Donors are required to be in good health, and to possess a medical history that minimizes the risk of exposure to and transmission of an infectious disease. Donors are tested for infectious agents and screened for gastrointestinal and other health factors. After initial qualification, the donor is eligible to donate for a defined period of time. Donors are monitored for health status changes during the donation period. At the end of the donation period, the qualification assessment is repeated to help ensure the donor has maintained their health status. After successful completion of an exit screening, donations are released for use in manufacturing.
We initially process the donor material in our Cambridge manufacturing facility, and then transfer the process intermediate to a contract manufacturing organization, or CMO, to isolate and concentrate SER-109 for finishing to the oral capsule dosage form. The purified drug substance is tested for identity, potency and purity, and subsequently formulated into drug product where it is again tested for identity, potency, purity, and pharmaceutical properties in our Cambridge facility. The final drug product dosage form is four hard capsules for oral administration. Steps are specifically built into the process to remove and kill non-spore microbes. We have conducted validation studies demonstrating the ability of the process to inactivate and clear hypothetical extraneous pathogens of concern, and we believe we have sufficient data from these studies to support ongoing and proposed clinical trials.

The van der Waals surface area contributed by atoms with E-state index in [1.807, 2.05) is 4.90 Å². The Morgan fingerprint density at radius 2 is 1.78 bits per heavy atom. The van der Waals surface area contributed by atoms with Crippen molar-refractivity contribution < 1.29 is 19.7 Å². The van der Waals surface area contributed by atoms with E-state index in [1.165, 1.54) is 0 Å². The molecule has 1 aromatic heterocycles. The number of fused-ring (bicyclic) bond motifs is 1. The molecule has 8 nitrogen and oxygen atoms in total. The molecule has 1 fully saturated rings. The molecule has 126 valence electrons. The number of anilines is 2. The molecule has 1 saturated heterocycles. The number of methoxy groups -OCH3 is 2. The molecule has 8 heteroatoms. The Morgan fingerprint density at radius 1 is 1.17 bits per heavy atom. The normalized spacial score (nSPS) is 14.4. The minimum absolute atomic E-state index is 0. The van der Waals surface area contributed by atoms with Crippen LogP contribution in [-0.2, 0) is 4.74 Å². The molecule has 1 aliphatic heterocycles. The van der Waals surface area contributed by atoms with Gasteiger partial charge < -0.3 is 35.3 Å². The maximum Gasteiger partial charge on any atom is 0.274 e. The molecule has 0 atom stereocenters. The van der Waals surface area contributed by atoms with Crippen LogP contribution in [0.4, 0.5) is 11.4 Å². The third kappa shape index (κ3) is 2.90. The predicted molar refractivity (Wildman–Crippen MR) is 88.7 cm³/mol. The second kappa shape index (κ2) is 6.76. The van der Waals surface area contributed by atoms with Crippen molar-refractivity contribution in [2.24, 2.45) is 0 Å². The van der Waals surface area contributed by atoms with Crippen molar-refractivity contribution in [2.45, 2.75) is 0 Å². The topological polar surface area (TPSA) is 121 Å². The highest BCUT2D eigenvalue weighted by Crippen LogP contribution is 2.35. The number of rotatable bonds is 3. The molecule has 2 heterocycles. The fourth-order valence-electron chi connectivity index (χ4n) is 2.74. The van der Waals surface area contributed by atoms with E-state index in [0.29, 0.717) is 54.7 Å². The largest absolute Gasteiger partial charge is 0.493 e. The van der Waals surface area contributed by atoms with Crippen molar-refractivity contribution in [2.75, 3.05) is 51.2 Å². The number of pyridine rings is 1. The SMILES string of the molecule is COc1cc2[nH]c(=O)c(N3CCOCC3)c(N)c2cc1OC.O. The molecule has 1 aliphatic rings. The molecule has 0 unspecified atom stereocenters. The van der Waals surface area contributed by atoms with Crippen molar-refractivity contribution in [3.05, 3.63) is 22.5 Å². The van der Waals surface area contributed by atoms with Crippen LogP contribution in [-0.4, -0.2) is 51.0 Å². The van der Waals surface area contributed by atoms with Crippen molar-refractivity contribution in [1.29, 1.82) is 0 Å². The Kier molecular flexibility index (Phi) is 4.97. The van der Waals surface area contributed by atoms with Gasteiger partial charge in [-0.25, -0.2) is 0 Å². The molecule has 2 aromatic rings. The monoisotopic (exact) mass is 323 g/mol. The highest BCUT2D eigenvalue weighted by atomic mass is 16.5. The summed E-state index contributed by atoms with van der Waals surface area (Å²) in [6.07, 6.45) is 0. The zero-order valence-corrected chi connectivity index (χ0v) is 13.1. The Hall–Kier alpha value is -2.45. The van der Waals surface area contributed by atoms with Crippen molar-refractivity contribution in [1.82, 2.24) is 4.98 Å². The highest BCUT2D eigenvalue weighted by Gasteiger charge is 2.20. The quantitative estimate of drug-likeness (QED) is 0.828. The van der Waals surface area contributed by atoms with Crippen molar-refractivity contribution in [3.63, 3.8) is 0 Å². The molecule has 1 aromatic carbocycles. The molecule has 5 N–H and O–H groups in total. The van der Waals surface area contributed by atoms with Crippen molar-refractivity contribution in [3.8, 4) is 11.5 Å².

Raw materials, intermediates, drug substance and drug product are tested using cGMP assays developed with our know-how to assess the key quality attributes of identity, potency and purity of the product. Identity testing has been developed to assure the presence of specific live spore forms in the product. Potency assays assure the intended dose of spores, and assess stability of the spores during storage. Stability of the dosage form is also confirmed. Proprietary microbiological purity assays have been developed to enable testing for microbial contaminants in the presence of the live spore product.
We believe we can address market demand with a relatively small-scale manufacturing process. If approved, we anticipate that we will be able to produce a sufficient commercial supply of SER-109 to meet estimated demand in the United States using donations from a modest number of donors.
We are developing SER-262, which is a synthetic fermented, multi-strain Ecobiotic microbiome therapeutic intended to be used following antibiotic treatment of primary CDI to prevent an initial recurrence of CDI. We have designed SER-262 to increase and improve diversity in the colonic microbiome after antibiotics treatment of primary CDI. The results of our Phase 1b/2 clinical study of SER-109 provided multiple insights in designing the spore ecology used in SER-262, which consists of a subset of bacteria found in SER-109. Pre-clinical studies of SER-262 have demonstrated efficacy in mouse models of CDI similar to those observed in pre-clinical studies of SER-109.
As part of our selection of SER-262 we screened multiple candidates for efficacy in animal models using SER-109 as a reference compound. SER-262 provided significant protection against CDI with reduced mortality, minimum weight loss and clinical score measures of efficacy. Strains in SER-262 have met initial bioprocess specifications for spore titer and yield, and each organism has been characterized by whole genome sequencing and a battery of in vitro tests and characterizations.
The result of testing in a pre-clinical mouse model of CDI are depicted in the diagrams below.